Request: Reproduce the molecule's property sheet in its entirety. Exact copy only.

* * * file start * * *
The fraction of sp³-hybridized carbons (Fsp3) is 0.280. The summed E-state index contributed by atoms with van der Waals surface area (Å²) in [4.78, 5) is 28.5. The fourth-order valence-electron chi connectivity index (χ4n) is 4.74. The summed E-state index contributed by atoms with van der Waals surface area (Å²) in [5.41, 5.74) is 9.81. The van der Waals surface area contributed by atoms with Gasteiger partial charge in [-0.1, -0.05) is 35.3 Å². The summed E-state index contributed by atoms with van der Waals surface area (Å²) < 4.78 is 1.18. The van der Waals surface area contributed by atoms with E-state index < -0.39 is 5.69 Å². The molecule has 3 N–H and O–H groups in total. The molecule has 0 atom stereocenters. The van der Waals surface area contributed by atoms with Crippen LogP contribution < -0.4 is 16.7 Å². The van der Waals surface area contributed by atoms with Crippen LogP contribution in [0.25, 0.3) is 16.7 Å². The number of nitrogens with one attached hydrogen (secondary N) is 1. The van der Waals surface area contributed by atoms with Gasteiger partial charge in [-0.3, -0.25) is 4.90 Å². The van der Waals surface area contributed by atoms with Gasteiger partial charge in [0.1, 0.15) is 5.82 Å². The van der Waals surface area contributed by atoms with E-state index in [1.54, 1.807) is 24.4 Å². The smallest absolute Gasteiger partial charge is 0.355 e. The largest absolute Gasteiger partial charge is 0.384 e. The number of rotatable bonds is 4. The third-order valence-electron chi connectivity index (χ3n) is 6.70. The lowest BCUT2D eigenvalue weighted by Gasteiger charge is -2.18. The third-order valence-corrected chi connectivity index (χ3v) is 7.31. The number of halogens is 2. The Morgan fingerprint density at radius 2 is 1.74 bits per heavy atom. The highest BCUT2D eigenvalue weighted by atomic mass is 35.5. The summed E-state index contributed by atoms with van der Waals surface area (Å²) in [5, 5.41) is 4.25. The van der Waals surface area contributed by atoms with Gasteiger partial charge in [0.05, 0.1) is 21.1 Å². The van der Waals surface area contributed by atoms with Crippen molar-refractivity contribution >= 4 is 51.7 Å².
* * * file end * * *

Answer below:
The fraction of sp³-hybridized carbons (Fsp3) is 0.280. The summed E-state index contributed by atoms with van der Waals surface area (Å²) in [4.78, 5) is 28.5. The fourth-order valence-electron chi connectivity index (χ4n) is 4.74. The summed E-state index contributed by atoms with van der Waals surface area (Å²) in [5.41, 5.74) is 9.81. The van der Waals surface area contributed by atoms with Gasteiger partial charge in [-0.1, -0.05) is 35.3 Å². The summed E-state index contributed by atoms with van der Waals surface area (Å²) < 4.78 is 1.18. The van der Waals surface area contributed by atoms with E-state index < -0.39 is 5.69 Å². The molecule has 3 N–H and O–H groups in total. The molecule has 0 atom stereocenters. The van der Waals surface area contributed by atoms with Crippen LogP contribution < -0.4 is 16.7 Å². The van der Waals surface area contributed by atoms with Crippen LogP contribution in [0.25, 0.3) is 16.7 Å². The number of nitrogens with one attached hydrogen (secondary N) is 1. The van der Waals surface area contributed by atoms with Gasteiger partial charge in [-0.3, -0.25) is 4.90 Å². The van der Waals surface area contributed by atoms with Gasteiger partial charge in [0.1, 0.15) is 5.82 Å². The van der Waals surface area contributed by atoms with E-state index in [1.54, 1.807) is 24.4 Å². The smallest absolute Gasteiger partial charge is 0.355 e. The largest absolute Gasteiger partial charge is 0.384 e. The number of rotatable bonds is 4. The third-order valence-electron chi connectivity index (χ3n) is 6.70. The lowest BCUT2D eigenvalue weighted by Gasteiger charge is -2.18. The third-order valence-corrected chi connectivity index (χ3v) is 7.31. The number of halogens is 2. The Morgan fingerprint density at radius 2 is 1.74 bits per heavy atom. The highest BCUT2D eigenvalue weighted by atomic mass is 35.5. The summed E-state index contributed by atoms with van der Waals surface area (Å²) in [5, 5.41) is 4.25. The van der Waals surface area contributed by atoms with Gasteiger partial charge in [0.05, 0.1) is 21.1 Å². The van der Waals surface area contributed by atoms with Crippen molar-refractivity contribution >= 4 is 51.7 Å².